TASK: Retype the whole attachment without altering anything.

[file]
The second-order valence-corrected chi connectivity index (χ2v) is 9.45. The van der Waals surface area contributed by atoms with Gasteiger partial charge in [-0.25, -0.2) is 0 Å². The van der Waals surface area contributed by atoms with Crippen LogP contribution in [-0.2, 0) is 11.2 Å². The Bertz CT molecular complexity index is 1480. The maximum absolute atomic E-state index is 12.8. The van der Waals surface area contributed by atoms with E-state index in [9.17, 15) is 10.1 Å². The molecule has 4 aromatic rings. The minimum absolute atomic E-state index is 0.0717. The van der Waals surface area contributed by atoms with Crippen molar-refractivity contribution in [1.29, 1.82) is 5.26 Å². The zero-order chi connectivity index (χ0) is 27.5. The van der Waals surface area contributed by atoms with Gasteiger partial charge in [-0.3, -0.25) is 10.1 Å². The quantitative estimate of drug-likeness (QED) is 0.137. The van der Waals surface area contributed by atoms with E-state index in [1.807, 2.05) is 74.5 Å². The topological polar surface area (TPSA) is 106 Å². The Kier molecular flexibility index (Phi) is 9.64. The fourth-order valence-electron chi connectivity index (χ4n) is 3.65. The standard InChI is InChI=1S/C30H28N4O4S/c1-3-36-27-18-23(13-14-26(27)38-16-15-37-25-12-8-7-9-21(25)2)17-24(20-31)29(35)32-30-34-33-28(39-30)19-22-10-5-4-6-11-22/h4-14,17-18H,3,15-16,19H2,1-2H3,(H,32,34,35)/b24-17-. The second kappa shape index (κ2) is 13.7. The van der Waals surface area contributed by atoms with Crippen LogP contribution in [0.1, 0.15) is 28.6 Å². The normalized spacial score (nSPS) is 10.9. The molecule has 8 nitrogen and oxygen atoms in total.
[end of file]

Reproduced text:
The second-order valence-corrected chi connectivity index (χ2v) is 9.45. The van der Waals surface area contributed by atoms with Gasteiger partial charge in [-0.25, -0.2) is 0 Å². The van der Waals surface area contributed by atoms with Crippen LogP contribution in [-0.2, 0) is 11.2 Å². The Bertz CT molecular complexity index is 1480. The maximum absolute atomic E-state index is 12.8. The van der Waals surface area contributed by atoms with E-state index in [9.17, 15) is 10.1 Å². The molecule has 4 aromatic rings. The minimum absolute atomic E-state index is 0.0717. The van der Waals surface area contributed by atoms with Crippen molar-refractivity contribution in [1.29, 1.82) is 5.26 Å². The zero-order chi connectivity index (χ0) is 27.5. The van der Waals surface area contributed by atoms with Gasteiger partial charge in [-0.3, -0.25) is 10.1 Å². The quantitative estimate of drug-likeness (QED) is 0.137. The van der Waals surface area contributed by atoms with E-state index in [1.807, 2.05) is 74.5 Å². The topological polar surface area (TPSA) is 106 Å². The Kier molecular flexibility index (Phi) is 9.64. The fourth-order valence-electron chi connectivity index (χ4n) is 3.65. The standard InChI is InChI=1S/C30H28N4O4S/c1-3-36-27-18-23(13-14-26(27)38-16-15-37-25-12-8-7-9-21(25)2)17-24(20-31)29(35)32-30-34-33-28(39-30)19-22-10-5-4-6-11-22/h4-14,17-18H,3,15-16,19H2,1-2H3,(H,32,34,35)/b24-17-. The second kappa shape index (κ2) is 13.7. The van der Waals surface area contributed by atoms with Crippen LogP contribution in [0.1, 0.15) is 28.6 Å². The normalized spacial score (nSPS) is 10.9. The molecule has 8 nitrogen and oxygen atoms in total.